"In 2012, we expect to see new broadband customers being connected to the Internet via IPv6, and Web sites that are IPv6-enabled will have the best performance reaching those customers," says John Curran, president and CEO of ARIN.

No immediate impact

Juniper's decision to wait until September 2012 to offer IPv6 content won't have an immediate impact on the company.

Less than one twentieth of one percent of Internet traffic -- .15% -- is IPv6, according to the latest figures from Arbor Networks. And only .29% of the top million Web sites offer IPv6 support. 

"Only 1% of routes are reachable by IPv6. The number of DNS queries that are IPv6 is a half of a percent. Way, way less than 1% of the Internet is IPv6," Ward says, pointing out that IPv6-enabled Web sites don't perform as well as IPv4 Web sites. "There are a number of challenges to get there."

Instead of focusing on IPv6 Web content, Juniper is putting its energy into supporting native IPv6 as well as dual-stack configurations where IPv6 runs alongside IPv4 in all of its products. Juniper recently announced support for an emerging IPv4-to-IPv6 transition mechanism known as Dual-Stack Lite, and it has been a leader in another approach called 6PE for use with Multi-Protocol Label Switching (MPLS) networks.

"The killer application for IPv6 is access back to the IPv4 network," Ward says. "Our main focus from a technology point of view is the multi-decade-long transition we will have from IPv4 to IPv6…We're spending a huge amount of dollars on that."

Juniper is in the process of having various routers, switches and firewalls tested for compliance with the U.S. federal government's IPv6 profile, known as USGv6 , as well as running them through the latest IPv6-Ready tests.

A Juniper spokesman said the company "will be increasingly busy" in 2011 having its routers, switches and firewalls tested for IPv6 compliance by the University of New Hampshire's InterOperability Lab and the ICSA Lab.

Juniper's spokesman also points out that after eight years of development, the IPv6 functionality in its products is "extensive." In the past year, the company's EX Series Ethernet Switches, SRX Series Services Gateways and new MX Series 3D Universal Edge Routers have added IPv6 capabilities.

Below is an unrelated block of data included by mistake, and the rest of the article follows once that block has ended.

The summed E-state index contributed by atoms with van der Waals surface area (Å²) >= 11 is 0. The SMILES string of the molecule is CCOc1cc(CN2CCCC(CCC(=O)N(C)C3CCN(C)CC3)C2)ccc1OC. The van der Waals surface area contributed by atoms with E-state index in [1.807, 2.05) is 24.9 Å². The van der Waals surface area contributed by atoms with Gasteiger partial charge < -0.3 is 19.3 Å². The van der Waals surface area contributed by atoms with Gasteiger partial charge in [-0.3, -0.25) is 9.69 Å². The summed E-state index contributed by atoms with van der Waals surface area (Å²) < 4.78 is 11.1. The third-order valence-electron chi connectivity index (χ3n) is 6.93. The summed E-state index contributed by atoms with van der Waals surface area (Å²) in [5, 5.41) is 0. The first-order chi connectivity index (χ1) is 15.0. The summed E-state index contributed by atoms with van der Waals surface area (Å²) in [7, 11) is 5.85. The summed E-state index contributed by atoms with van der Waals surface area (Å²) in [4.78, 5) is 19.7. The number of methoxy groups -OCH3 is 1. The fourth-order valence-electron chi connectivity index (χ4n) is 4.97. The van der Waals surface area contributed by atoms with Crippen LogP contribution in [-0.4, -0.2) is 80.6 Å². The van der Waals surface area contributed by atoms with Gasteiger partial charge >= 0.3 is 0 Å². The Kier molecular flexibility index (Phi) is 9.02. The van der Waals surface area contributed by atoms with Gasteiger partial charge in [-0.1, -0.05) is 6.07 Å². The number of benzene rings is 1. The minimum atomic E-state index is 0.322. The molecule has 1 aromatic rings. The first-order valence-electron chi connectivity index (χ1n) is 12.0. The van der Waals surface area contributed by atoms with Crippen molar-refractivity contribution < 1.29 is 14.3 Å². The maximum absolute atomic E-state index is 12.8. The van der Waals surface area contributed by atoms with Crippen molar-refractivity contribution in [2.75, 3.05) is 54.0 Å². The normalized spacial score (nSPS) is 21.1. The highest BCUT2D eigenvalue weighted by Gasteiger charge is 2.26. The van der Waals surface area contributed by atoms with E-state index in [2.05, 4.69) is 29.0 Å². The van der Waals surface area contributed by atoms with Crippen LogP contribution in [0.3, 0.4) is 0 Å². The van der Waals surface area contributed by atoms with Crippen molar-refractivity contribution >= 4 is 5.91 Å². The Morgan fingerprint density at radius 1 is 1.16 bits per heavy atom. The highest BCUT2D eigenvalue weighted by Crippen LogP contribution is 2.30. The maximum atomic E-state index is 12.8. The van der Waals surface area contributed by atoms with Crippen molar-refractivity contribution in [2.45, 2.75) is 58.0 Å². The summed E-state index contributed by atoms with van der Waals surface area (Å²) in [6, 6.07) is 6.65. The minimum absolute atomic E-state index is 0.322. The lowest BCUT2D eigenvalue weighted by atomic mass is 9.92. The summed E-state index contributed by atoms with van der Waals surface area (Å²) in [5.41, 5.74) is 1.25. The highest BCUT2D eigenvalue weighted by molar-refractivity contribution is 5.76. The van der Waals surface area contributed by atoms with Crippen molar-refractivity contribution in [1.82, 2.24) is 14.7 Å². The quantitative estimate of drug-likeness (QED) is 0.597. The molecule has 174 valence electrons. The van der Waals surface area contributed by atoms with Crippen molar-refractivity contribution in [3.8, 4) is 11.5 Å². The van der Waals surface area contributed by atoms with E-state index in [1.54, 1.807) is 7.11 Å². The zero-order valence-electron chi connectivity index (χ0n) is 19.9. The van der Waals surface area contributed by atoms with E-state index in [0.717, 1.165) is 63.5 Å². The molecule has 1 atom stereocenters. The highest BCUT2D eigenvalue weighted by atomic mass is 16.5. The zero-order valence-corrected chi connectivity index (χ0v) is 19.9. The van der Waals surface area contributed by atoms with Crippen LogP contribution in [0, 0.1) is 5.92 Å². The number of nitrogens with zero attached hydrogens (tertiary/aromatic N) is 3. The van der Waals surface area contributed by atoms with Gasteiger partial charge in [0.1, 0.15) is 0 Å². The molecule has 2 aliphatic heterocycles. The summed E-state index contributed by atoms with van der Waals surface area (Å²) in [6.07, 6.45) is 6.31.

Ward points out that Juniper is trying to provide the same functionality and performance for IPv6-based services that it provides for IPv4 services while also supporting all the necessary IPv4-to-IPv6 transition mechanisms, including gateways, tunneling and carrier-grade network-address translation.

"IPv6 needs to be line rate. It needs to be low latency. There can't be an impact on the end user," Ward says. " The big challenge is to make sure these twitch-sensitive video games are not impacted by the transition to IPv6…The key is to focus on having no performance degradation."

Still, it's interesting to note that Juniper, which has been a leader in IPv6 development for so many years, is putting off the one thing -- creation of IPv6 content -- that Internet policymakers most want to see occur to spur the upgrade to IPv6.

Juniper acknowledges this inconsistency, and it is leaving the door open to the idea of moving up its September 2012 deadline for IPv6-enabling its main Web.

"There is no content in IPv6," Ward agrees. "If you bought an IPv6-only service, there would be nowhere to go."   

That would include, for now, .

Read more about lan and wan in Network World's LAN & WAN section.

This story, "Juniper defends poky pace on IPv6-enabling its Web site" was originally published by Network World.

Copyright © 2010 IDG Communications, Inc.